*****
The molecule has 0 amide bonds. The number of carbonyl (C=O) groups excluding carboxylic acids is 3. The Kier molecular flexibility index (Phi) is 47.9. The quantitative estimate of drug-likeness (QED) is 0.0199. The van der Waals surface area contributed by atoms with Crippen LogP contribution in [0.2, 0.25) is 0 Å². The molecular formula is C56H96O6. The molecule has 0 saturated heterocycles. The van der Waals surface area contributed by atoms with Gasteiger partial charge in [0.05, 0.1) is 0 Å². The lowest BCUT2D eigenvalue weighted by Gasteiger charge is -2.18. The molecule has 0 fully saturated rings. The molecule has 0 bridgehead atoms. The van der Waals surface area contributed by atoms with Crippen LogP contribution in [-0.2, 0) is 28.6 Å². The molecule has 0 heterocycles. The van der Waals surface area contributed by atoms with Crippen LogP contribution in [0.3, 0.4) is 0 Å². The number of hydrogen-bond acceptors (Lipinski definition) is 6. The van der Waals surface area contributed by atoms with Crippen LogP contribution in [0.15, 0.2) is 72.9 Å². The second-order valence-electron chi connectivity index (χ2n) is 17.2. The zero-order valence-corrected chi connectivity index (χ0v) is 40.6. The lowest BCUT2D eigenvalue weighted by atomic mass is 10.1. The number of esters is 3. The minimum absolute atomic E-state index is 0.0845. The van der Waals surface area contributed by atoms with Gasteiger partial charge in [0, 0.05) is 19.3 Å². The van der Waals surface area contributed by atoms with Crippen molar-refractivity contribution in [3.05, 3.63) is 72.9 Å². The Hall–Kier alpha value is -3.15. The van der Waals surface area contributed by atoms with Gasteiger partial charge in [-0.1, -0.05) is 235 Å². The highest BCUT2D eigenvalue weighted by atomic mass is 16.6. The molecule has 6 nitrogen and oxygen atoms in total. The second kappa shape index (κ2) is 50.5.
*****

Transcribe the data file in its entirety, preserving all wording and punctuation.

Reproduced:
The molecule has 0 amide bonds. The number of carbonyl (C=O) groups excluding carboxylic acids is 3. The Kier molecular flexibility index (Phi) is 47.9. The quantitative estimate of drug-likeness (QED) is 0.0199. The van der Waals surface area contributed by atoms with Crippen LogP contribution in [0.2, 0.25) is 0 Å². The molecular formula is C56H96O6. The molecule has 0 saturated heterocycles. The van der Waals surface area contributed by atoms with Gasteiger partial charge in [0.05, 0.1) is 0 Å². The lowest BCUT2D eigenvalue weighted by Gasteiger charge is -2.18. The molecule has 0 fully saturated rings. The molecule has 0 bridgehead atoms. The van der Waals surface area contributed by atoms with Crippen LogP contribution in [-0.2, 0) is 28.6 Å². The molecule has 0 heterocycles. The van der Waals surface area contributed by atoms with Crippen LogP contribution in [0.3, 0.4) is 0 Å². The number of hydrogen-bond acceptors (Lipinski definition) is 6. The van der Waals surface area contributed by atoms with Crippen LogP contribution in [0.15, 0.2) is 72.9 Å². The second-order valence-electron chi connectivity index (χ2n) is 17.2. The zero-order valence-corrected chi connectivity index (χ0v) is 40.6. The lowest BCUT2D eigenvalue weighted by atomic mass is 10.1. The number of esters is 3. The minimum absolute atomic E-state index is 0.0845. The van der Waals surface area contributed by atoms with Gasteiger partial charge in [0, 0.05) is 19.3 Å². The van der Waals surface area contributed by atoms with Crippen molar-refractivity contribution in [3.05, 3.63) is 72.9 Å². The Hall–Kier alpha value is -3.15. The van der Waals surface area contributed by atoms with Gasteiger partial charge in [-0.1, -0.05) is 235 Å². The highest BCUT2D eigenvalue weighted by atomic mass is 16.6. The molecule has 6 nitrogen and oxygen atoms in total. The second kappa shape index (κ2) is 50.5.